Flu season hasn’t hit Colorado yet, but some pharmacies already are running out of shots, as people who wouldn’t normally get vaccinated start to roll up their sleeves.
Carly Callan, a pharmacist at Capitol Heights Pharmacy in Denver, said they’ve already gone through their supply of flu vaccine, which would have lasted well into November in a normal year. They bought more doses than usual when they placed their order back in April, but didn’t get the full amount they wanted, she said.
In Colorado, about two-thirds of children and less than half of adults got the shot in the 2018-2019 season, which was a fairly typical year for the flu, according to data from the Kaiser Family Foundation. Children younger than 5 and adults older than 65, who are at a higher risk of complications, were more likely to be vaccinated.
There’s no hard data on who is getting vaccinated this season, but Callan said they’re seeing more young and middle-aged people than usual.
“So many people are wanting to get it that don’t usually get the flu shot,” she said. “We went through (our supply) in a matter of three weeks, maybe four weeks.”
Public health officials have urged everyone older than 6 months to get the flu shot. They encourage that every year, because thousands of people die of flu complications even in normal times, but it’s even more important during the COVID-19 pandemic, said Dr. Georges Benjamin, executive director of the American Public Health Association, during a virtual event held by the Denver Museum of Nature and Science.
It’s not clear what might happen to a person who gets both viruses at the same time, he said, and hospitals could be overwhelmed if there’s another wave of the new coronavirus and a bad flu season at the same time.
Small pharmacies like Capitol Heights aren’t the only ones that tried to stock up in anticipation of strong demand. Pharmacy chains Walgreens and Rite Aid have ordered 30% to 50% more doses of the flu shot than in a typical year, according to STAT News, and the Centers for Disease Control and Prevention ordered 9.3 million more doses than it would in a typical year.
The state ordered almost 60 times as many flu shots to distribute to providers serving uninsured and underinsured adults as it would in a typical year, with about 298,600 doses available, according to the Colorado Department of Public Health and Environment. They also ordered 35,300 extra doses to give free to children who are uninsured, underinsured, eligible for Medicaid or members of American Indian tribes.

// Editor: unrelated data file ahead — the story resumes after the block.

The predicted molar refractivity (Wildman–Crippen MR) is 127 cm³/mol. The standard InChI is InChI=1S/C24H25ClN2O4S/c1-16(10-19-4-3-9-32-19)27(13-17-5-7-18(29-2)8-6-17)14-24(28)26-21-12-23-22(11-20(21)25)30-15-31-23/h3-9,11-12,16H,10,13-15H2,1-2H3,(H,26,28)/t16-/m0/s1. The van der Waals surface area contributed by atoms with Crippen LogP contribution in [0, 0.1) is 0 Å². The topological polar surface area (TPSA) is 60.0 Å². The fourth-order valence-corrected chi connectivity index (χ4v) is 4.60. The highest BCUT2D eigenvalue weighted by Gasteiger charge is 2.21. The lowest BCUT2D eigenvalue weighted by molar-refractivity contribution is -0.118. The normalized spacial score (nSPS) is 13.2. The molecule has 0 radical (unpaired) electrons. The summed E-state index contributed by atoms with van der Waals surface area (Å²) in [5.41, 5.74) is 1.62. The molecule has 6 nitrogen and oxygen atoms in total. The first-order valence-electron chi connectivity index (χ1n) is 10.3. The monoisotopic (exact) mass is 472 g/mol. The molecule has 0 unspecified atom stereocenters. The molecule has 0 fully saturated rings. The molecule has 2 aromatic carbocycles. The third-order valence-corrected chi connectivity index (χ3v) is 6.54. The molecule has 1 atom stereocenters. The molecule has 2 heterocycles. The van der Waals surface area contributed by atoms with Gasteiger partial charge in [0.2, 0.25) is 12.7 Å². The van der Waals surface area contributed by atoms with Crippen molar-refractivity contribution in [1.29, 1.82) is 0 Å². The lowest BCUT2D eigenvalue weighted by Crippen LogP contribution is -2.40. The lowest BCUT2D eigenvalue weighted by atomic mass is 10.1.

No one tracks how many clinics and pharmacies still have shots available, but a search of locations in the Denver area found wide variation. An online search Monday found 10 CVS locations in Denver had appointments available to get the shot, but six out of 10 Walgreens locations reported flu shots were temporarily unavailable.
Matt Blanchette, a spokesman for CVS, said their stores nationwide ordered a combined 18 million doses, which was twice the amount they bought last year. They don’t anticipate any widespread shortages, though if a store runs out, there could be a delay while more doses are shipped in, he said.
Kaiser Permanente spokesman Nick Roper said their clinics also aren’t anticipating an overall shortage, though some shipments of a high-dose vaccine geared toward senior citizens have been delayed. Seniors can receive the lower-dose version that younger people do, though the higher dose triggers a stronger immune reaction.
“It is important to note that all flu vaccines are effective in protecting against influenza and its complications, and when the high-dose version is in short supply, we will offer other versions,” Roper said.
The flu typically starts spreading in the Southern Hemisphere during winter, which is summer in North America. The virus then makes its way north and typically spreads from fall to spring. This year, there was little flu activity in the southern half of the globe, perhaps because of measures to contain COVID-19.
“The good news is wearing a mask, keeping your distance and washing your hands helps with (preventing) influenza,” Benjamin said.
As of Wednesday, the CDC showed “minimal” flu activity across the country, with the exception of Puerto Rico and Iowa, which are seeing some spread. Some people don’t produce an immune reaction until two weeks after they get the shot, though, so it’s most effective if administered before the flu is spreading widely.
Callan said Capitol Heights is on waiting lists for more doses of the flu vaccine, but may not get them until mid-October or even December.
“I’m a little bit nervous it’s going to be a little crazy, like the toilet paper, but with flu shots,” she said.
To find providers offering flu shots, including those with free doses available, visit fluvaxcolorado.org.
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